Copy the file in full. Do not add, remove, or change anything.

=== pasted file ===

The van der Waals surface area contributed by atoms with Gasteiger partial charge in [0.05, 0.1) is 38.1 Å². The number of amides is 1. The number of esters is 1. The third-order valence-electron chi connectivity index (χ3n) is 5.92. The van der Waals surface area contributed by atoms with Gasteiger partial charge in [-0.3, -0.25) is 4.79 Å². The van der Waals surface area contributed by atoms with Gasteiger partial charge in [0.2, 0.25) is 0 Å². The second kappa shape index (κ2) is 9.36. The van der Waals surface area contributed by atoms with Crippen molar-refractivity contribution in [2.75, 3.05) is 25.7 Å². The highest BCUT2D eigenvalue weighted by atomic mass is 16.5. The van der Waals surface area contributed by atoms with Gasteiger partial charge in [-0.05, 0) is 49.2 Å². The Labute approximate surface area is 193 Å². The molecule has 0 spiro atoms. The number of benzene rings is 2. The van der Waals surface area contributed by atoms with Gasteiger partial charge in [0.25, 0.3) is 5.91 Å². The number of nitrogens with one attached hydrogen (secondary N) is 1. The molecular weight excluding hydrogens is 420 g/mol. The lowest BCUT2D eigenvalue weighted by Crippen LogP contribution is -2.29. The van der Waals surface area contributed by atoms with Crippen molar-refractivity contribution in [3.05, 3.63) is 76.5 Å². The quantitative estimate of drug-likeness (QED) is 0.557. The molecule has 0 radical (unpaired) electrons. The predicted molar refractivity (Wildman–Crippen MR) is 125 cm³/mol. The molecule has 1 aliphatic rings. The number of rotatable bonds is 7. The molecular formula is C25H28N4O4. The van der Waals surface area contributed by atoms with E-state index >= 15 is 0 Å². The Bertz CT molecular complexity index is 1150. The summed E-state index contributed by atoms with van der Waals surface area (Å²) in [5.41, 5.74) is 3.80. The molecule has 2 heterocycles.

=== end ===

The van der Waals surface area contributed by atoms with Gasteiger partial charge in [0.05, 0.1) is 38.1 Å². The number of amides is 1. The number of esters is 1. The third-order valence-electron chi connectivity index (χ3n) is 5.92. The van der Waals surface area contributed by atoms with Gasteiger partial charge in [-0.3, -0.25) is 4.79 Å². The van der Waals surface area contributed by atoms with Gasteiger partial charge in [0.2, 0.25) is 0 Å². The second kappa shape index (κ2) is 9.36. The van der Waals surface area contributed by atoms with Crippen molar-refractivity contribution in [2.75, 3.05) is 25.7 Å². The highest BCUT2D eigenvalue weighted by atomic mass is 16.5. The van der Waals surface area contributed by atoms with Gasteiger partial charge in [-0.05, 0) is 49.2 Å². The Labute approximate surface area is 193 Å². The molecule has 0 spiro atoms. The number of benzene rings is 2. The van der Waals surface area contributed by atoms with Gasteiger partial charge in [0.25, 0.3) is 5.91 Å². The number of nitrogens with one attached hydrogen (secondary N) is 1. The molecular weight excluding hydrogens is 420 g/mol. The lowest BCUT2D eigenvalue weighted by Crippen LogP contribution is -2.29. The van der Waals surface area contributed by atoms with Crippen molar-refractivity contribution in [3.05, 3.63) is 76.5 Å². The quantitative estimate of drug-likeness (QED) is 0.557. The molecule has 0 radical (unpaired) electrons. The predicted molar refractivity (Wildman–Crippen MR) is 125 cm³/mol. The molecule has 1 aliphatic rings. The number of rotatable bonds is 7. The molecular formula is C25H28N4O4. The van der Waals surface area contributed by atoms with E-state index >= 15 is 0 Å². The Bertz CT molecular complexity index is 1150. The summed E-state index contributed by atoms with van der Waals surface area (Å²) in [5.41, 5.74) is 3.80. The molecule has 2 heterocycles.